Sexes and species as rival units of niche saturation during community assembly
Global Ecology and Biogeography
© 2018 John Wiley & Sons Ltd
Reason for embargo
Under embargo until 22 February 2019 in compliance with publisher policy.
Aim Community assembly is traditionally assumed to result from speciation and colonization mediated by available niche space. This paradigm is expanded by the theory that niche space can also be saturated by intersexual adaptive divergence (ecological sexual dimorphism) when interspecific competition is relaxed. This theory (here termed ‘niche-packing equivalence’) predicts that the evolution of ecological sexual dimorphism constrains the ecological opportunity that would otherwise lead to ecological speciation or colonization, and that saturation of niches by different species constrains divergent selection for divergence between the sexes. Therefore, sexes and species are equivalent, yet antagonistic units of niche occupation. We present the most comprehensive test of the niche-packing equivalence theory at ecological time-scales (assemblage level) to date. Location South America Major taxa studied Liolaemus lizards. Methods We identified 23 Liolaemus assemblages varying in species richness and sexual size dimorphism (SSD), distributed across a wide environmental range. We used mixed effects models, permutation tests and Markov Chain Monte Carlo (MCMC) regressions to quantify the relationship between SSD and species richness. We then partitioned the body size niche dimension between the sexes and amongst species, and tested for non-overlapping body size distributions. We regressed SSD and species richness of each assemblage against environmental predictors, using multi-model inference and structural equation modelling. Results Sexual dimorphism declines with increasing species richness, and a strong signal of tension between the two remains following phylogenetic control. This pattern is accompanied by evidence of constraints on body-size partitioning amongst species and between the sexes: the two units of niche saturation tend not to overlap. However, across assemblages, species richness and SSD correlate with different environmental variables, suggesting that their tension is context-specific. Main conclusions Our evidence supports the prediction that sexual dimorphism and species richness are alternative outcomes of adaptive radiation. However, this antagonism is mediated by a suite of environmental predictors that influence dimorphism and species richness differentially.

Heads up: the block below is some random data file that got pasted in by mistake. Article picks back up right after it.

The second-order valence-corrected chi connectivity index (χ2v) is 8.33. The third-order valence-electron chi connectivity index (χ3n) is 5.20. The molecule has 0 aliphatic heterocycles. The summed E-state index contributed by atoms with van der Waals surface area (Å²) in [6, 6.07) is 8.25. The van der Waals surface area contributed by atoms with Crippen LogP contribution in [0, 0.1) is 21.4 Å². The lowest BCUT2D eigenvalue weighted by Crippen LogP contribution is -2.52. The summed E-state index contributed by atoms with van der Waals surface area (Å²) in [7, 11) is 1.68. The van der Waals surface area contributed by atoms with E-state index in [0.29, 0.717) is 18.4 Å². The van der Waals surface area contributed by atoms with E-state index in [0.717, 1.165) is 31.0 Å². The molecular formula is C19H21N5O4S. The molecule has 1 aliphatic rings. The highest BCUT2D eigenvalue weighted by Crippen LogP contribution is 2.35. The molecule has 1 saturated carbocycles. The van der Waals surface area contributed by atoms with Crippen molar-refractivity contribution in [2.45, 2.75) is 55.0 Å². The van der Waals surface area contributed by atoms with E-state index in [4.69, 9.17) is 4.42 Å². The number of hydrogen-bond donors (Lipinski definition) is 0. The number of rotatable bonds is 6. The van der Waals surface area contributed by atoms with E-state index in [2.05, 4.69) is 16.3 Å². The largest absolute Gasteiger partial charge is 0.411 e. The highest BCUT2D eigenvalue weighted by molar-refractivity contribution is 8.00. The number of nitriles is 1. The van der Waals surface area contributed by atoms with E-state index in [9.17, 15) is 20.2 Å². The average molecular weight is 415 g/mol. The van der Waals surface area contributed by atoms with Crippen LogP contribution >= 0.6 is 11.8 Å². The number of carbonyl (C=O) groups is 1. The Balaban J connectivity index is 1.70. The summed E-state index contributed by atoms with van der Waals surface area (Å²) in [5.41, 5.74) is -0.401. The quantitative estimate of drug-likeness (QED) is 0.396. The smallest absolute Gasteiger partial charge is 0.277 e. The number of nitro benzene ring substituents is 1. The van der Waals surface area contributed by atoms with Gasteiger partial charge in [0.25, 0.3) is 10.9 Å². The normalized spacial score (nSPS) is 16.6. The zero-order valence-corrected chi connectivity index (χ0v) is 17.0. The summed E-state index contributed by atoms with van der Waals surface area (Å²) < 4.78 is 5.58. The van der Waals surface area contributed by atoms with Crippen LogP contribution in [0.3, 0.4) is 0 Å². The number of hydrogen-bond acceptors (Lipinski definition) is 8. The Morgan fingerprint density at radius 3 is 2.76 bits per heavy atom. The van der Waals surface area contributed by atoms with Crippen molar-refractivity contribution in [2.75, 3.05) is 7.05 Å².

The authors thank David Hosken, Tim Barraclough, Trine Bilde, Lilly Harvey, Shai Meiri, Dave Shuker and Jonathan Chase for valuable insights on earlier versions of this manuscript. Alejandro Scolaro provided extensive data and expertise on Patagonian assemblages of lizards. Three referees and Adriana Ruggiero made excellent critical comments to improve this paper. This study was funded by the Leverhulme Trust, and received additional support from the University of Lincoln through a RIF Grant to D.P.-D. D.J.H. was supported by NERC standard grant NE/L007770/1 and by NERC International Opportunities Fund NE/N006798/1.
This is the author accepted manuscript. The final version is available from Wiley via the DOI in this record.
First published: 21 February 2018